Monday, 31 May 2010

Cheesecake


Not much to say about this one really. Jon had a barbecue on Sunday and I thought a cheesecake would be nice in what turned out to be very hot weather. It's a raspberry and vanilla baked cheesecake - I don't normally make baked cheesecakes as I once attempted a chocolate one and it failed disastrously three times, but this one is foolproof. The recipe is here. I thought the cape gooseberries/physalis were a nice decorative touch. It was delicious. 

Spot the difference



Anyone who has ever exchanged pleasantries with me will probably know that I'm a member of the Oxford University Royal Naval Unit. They will also probably know that so is my boyfriend. It was his birthday on Thursday, and given the lack of meaning in my life since Finals, I decided the obvious thing to do was to spend two whole days making cakes. This masterpiece was devoured by the rest of the Unit on Thursday night. I am rather proud of it.

Saturday, 22 May 2010

Pancakes and a caponata


Two old bananas in the fruit bowl, looking sadly at me and urging me to turn them into something wonderful. I suppose it is good that I view overripe bananas as something to get excited about because of their potential, rather than simply something else to go in the bin. Having feasted on banana cake for as long as I can remember since I got back to Oxford, I couldn't face another just yet (especially as I am still gobbling the brownies that Mother McCausland sent me, with gusto). So out came my other recipe for past-edible bananas: pancakes. 

Tuesday, 18 May 2010

A curiously coincidental delivery - and chocolate heaven


Do you remember (avid readers that you all are, no doubt) my mention in my Real Food Festival post about the best brownies in the world? They come from this lovely little business, Gower Cottage Brownies. I gather that it is run by a very cheery looking lady called Kate who set up a catering business, and whose brownies proved so popular that she started doing mail order. They indeed have had rave reviews from all the serious names in the food media world, and I was very impressed when I sampled a bite at the festival. My mum was also impressed by the fact that they do courier service so the fresh brownies arrive the next day, and I remember her picking up a leaflet for future reference. Clearly the "future" was not so future, as a box arrived in my pigeon hole this morning. 

Saturday, 15 May 2010

Delights from the Real Food Festival


So, as mentioned previously, last weekend I went to the Real Food Festival at Earl's Court in London. I'd been last year too and enjoyed it so much that I was determined to go back, despite being mid-Finals panic. My mum and I last year ended up struggling back with about fifty bags packed full of everything you could possibly imagine, from granola to chorizo to rhubarb cordial to mozzarella. This time, we came prepared: I took a suitcase on wheels. And a good job, too - several kilos of veal is not easy to lug back through London to Oxford.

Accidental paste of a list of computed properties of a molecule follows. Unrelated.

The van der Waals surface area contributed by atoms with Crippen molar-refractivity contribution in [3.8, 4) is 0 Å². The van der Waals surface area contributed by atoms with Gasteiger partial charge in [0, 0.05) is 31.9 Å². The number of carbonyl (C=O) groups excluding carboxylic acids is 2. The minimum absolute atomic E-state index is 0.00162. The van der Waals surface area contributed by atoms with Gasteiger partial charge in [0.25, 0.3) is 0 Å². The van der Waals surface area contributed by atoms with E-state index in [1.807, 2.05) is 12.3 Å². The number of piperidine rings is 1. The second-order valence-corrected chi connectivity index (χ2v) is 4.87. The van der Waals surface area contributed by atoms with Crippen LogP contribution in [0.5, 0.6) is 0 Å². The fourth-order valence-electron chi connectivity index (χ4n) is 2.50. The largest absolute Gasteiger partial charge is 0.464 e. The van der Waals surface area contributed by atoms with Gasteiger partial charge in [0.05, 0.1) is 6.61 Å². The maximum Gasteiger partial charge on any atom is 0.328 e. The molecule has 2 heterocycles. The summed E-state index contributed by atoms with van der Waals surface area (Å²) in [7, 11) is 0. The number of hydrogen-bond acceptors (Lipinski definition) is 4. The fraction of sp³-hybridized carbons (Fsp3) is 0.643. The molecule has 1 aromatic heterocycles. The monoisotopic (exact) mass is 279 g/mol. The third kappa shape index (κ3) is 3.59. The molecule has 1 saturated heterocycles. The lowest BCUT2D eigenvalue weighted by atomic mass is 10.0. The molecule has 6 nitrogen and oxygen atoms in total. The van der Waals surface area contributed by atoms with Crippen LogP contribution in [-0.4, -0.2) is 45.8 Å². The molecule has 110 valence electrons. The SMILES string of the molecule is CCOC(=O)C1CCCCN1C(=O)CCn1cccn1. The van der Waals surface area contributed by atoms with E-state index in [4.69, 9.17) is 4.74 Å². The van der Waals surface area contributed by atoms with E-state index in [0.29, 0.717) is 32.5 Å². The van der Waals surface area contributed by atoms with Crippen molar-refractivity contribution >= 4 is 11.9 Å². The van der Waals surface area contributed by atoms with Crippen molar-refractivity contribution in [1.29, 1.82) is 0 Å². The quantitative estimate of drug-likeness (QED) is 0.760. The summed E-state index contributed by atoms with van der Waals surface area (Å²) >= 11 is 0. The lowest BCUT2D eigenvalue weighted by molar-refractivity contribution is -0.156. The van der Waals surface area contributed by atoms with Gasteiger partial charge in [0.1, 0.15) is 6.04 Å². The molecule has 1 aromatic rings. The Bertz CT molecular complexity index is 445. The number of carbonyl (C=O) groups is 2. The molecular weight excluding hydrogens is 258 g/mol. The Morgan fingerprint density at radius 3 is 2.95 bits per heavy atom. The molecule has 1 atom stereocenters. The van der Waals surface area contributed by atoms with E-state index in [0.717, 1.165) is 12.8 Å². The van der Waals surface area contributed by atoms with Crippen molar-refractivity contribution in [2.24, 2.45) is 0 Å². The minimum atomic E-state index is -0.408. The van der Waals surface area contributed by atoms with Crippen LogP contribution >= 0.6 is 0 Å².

Thursday, 13 May 2010

Veal casserole and grilled pineapple


I went to the Real Food Festival at Earl's Court last weekend (more on that in a later post), and was quickly enticed by a stall proffering pretty much every cut of veal you can imagine. It was run by Bocaddon Farm Veal, who sell welfare-friendly veal from a farm in South-East Cornwall. They had an offer on whereby if you spent £20 you got some free veal sausages, and I was drawn in. I have never seen so much veal before - I think my butchers do sell a variety of cuts, but I haven't seen them on display. It looked so fresh and colourful that I thought it would be a good investment. I did get some osso bucco (veal shin) from the organic butchers a while back, when it was on offer, and cooked it Italian-style with a saffron risotto. It was one of the best things I have ever cooked, rich and melting and incredibly satisfying, with that lovely bone marrow saved until the end. That was my first introduction to rose veal, and remembering it inspired me to end up with two packs of veal casserole, some Sicilian-style veal sausages, some veal mince and some veal and wild garlic burgers. When rose veal tastes so lovely, I don't understand why you'd want the hideously anaemic stuff from the continent. I once ate white veal in a brasserie in Paris before I fully understood how they get it so white, and I still feel guilty about it today. It makes me very glad that there are people out there determined to prove that welfare-friendly veal can be just as good - perhaps even better, because I always think a guilty conscience leaves a bad taste in your mouth (asparagus from Peru, anyone? Oh no, that bad taste might just be because I don't like asparagus...I'd forgotten already).  

I had never casseroled veal before, nor does it seem to be a particular popular thing to do - I quickly had a look on the internet for inspiration, but there are very few veal casserole recipes around. So I decided to make up my own, using my osso bucco recipe as a basic idea. 

Tuesday, 11 May 2010

Banana, coconut and cardamom cake